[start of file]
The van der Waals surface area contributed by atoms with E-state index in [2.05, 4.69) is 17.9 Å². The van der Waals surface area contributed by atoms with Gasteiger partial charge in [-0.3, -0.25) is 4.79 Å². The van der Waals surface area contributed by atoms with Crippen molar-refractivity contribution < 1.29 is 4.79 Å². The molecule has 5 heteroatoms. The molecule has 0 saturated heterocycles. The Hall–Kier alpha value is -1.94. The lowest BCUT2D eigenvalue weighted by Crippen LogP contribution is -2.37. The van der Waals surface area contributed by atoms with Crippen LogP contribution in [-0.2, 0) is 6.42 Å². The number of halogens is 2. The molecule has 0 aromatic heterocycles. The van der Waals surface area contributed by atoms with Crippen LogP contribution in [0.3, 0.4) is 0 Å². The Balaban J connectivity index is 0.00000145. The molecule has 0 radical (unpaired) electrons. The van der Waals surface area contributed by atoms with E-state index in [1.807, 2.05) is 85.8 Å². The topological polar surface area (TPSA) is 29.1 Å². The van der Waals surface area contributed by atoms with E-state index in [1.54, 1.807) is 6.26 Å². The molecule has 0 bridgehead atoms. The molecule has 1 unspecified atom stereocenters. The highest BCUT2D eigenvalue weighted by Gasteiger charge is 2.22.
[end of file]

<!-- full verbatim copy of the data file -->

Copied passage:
The van der Waals surface area contributed by atoms with E-state index in [2.05, 4.69) is 17.9 Å². The van der Waals surface area contributed by atoms with Gasteiger partial charge in [-0.3, -0.25) is 4.79 Å². The van der Waals surface area contributed by atoms with Crippen molar-refractivity contribution < 1.29 is 4.79 Å². The molecule has 5 heteroatoms. The molecule has 0 saturated heterocycles. The Hall–Kier alpha value is -1.94. The lowest BCUT2D eigenvalue weighted by Crippen LogP contribution is -2.37. The van der Waals surface area contributed by atoms with Crippen LogP contribution in [-0.2, 0) is 6.42 Å². The number of halogens is 2. The molecule has 0 aromatic heterocycles. The van der Waals surface area contributed by atoms with Crippen LogP contribution in [0.3, 0.4) is 0 Å². The Balaban J connectivity index is 0.00000145. The molecule has 0 radical (unpaired) electrons. The van der Waals surface area contributed by atoms with E-state index in [1.807, 2.05) is 85.8 Å². The topological polar surface area (TPSA) is 29.1 Å². The van der Waals surface area contributed by atoms with E-state index in [1.54, 1.807) is 6.26 Å². The molecule has 0 bridgehead atoms. The molecule has 1 unspecified atom stereocenters. The highest BCUT2D eigenvalue weighted by Gasteiger charge is 2.22.